Spokesman says protesters have broken into Sri Lankan prime minister’s private residence and set it on fire

COLOMBO, Sri Lanka — Protesters broke into the Sri Lankan Prime Minister’s private residence and set it on fire hours after he said he would resign if a new government is formed, in Saturday’s biggest day of angry demonstrations, which also saw crowds storming the home and office of the President.

Prime Minister Ranil Wickremesinghe’s office said protesters entered his home in Colombo on Saturday night. It was not immediately clear if he was inside at the time of the attack.

Wickremesinghe previously said he would not step down until all parties agreed on a new government.

He was responding to a call from leaders of political parties represented in Parliament for him and President Gotabaya Rajapaksa to step down after tens of thousands of people poured into the capital to vent their anger at the leaders they blame for the country’s worst economic and political crisis make responsible .

“Today in this country we have a fuel crisis, a food shortage, we have had the head of the World Food Program come here and we have several issues to discuss with the IMF. Therefore, if this government leaves, there should be another government,” Wickremesinghe said in a voice message.

But he made it clear he would not resign until a new government was formed, angering crowds who flocked to his home to force him to leave office immediately.

Wickremesinghe said he had proposed an all-party government to the President but said nothing about Rajapaksa’s whereabouts. The opposition parties in parliament are currently discussing the formation of a new government.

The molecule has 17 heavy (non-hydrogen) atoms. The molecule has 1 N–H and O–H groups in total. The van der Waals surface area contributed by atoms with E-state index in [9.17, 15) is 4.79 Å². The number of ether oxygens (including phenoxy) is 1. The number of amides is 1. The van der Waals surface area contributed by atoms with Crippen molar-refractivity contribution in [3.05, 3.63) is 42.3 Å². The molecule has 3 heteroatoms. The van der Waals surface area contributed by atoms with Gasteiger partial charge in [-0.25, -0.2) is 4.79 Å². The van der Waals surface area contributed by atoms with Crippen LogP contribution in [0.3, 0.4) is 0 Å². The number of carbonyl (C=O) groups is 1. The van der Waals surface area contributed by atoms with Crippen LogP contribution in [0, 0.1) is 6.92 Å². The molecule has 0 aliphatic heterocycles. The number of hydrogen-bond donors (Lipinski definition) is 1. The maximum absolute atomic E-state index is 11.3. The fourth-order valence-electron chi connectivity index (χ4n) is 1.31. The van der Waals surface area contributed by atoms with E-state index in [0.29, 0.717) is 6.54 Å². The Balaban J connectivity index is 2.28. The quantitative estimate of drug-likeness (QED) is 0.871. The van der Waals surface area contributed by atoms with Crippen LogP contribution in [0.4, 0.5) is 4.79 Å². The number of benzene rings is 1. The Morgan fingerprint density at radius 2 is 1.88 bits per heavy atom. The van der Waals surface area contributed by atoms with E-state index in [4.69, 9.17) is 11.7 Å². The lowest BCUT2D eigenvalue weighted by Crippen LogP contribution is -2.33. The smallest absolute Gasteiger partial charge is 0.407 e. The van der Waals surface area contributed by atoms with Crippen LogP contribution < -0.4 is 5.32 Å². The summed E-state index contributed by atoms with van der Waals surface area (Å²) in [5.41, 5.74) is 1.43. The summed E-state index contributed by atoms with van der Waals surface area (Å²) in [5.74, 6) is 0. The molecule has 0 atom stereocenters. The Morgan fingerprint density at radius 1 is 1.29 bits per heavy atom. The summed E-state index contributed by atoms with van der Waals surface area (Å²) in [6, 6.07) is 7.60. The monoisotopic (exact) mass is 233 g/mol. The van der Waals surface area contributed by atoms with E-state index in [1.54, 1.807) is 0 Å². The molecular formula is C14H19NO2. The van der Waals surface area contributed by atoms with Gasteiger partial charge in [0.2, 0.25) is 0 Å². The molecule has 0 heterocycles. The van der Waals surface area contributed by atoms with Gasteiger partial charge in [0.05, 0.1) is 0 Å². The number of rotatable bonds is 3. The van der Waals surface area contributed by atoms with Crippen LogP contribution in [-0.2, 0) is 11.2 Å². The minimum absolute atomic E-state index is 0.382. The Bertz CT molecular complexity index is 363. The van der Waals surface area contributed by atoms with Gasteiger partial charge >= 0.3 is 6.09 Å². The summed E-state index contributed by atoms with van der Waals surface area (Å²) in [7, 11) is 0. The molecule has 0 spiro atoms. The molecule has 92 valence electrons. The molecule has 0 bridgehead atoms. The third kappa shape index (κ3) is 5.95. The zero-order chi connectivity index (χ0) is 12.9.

Rajapaksa appointed Wickremesinghe prime minister in May in hopes the career politician would use his diplomacy and contacts to revive a collapsed economy. But people’s patience waned as fuel, medicine and cooking gas shortages only grew and oil reserves dried up.

Many protesters have accused Wickremesinghe of trying to save Rajapaksa when he was being pressured to resign and all the other members of his powerful political dynasty were leaving the cabinet.

The privately owned Sirasa Television reported that at least six of its employees, including four reporters, were hospitalized after being beaten by police while covering the protest near Wickremesinghe’s home.

The Sri Lanka Medical Council, the country’s top professional body, warned the country’s hospitals are operating with minimal resources and will be unable to cope with mass casualties from the unrest.

The association said the president, prime minister and government would be held responsible if people died or were maimed. She called on leaders to heed the people’s cry to step down and hand over the reins of an all-party government.

Crowds broke into Rajapaksa’s fortified residence on Saturday. The footage showed people in a jubilant mood taking a dip in the residence’s garden pool. Some lay on beds, others made tea and drank, and made “explanations” from the conference room that Rajapaksa and Wickremesinghe needed to stop immediately.

It was not clear if Rajapaksa was at his home when it was stormed. A government spokesman, Mohan Samaranayake, said he had no information on his movements.

Political party leaders in parliament later met and decided to ask Rajapaksa and Wickremesinghe to step down, opposition MP Rauff Hakeem said on Twitter. He said a consensus had been reached that the speaker of the parliament should take over as interim president and work on an interim government.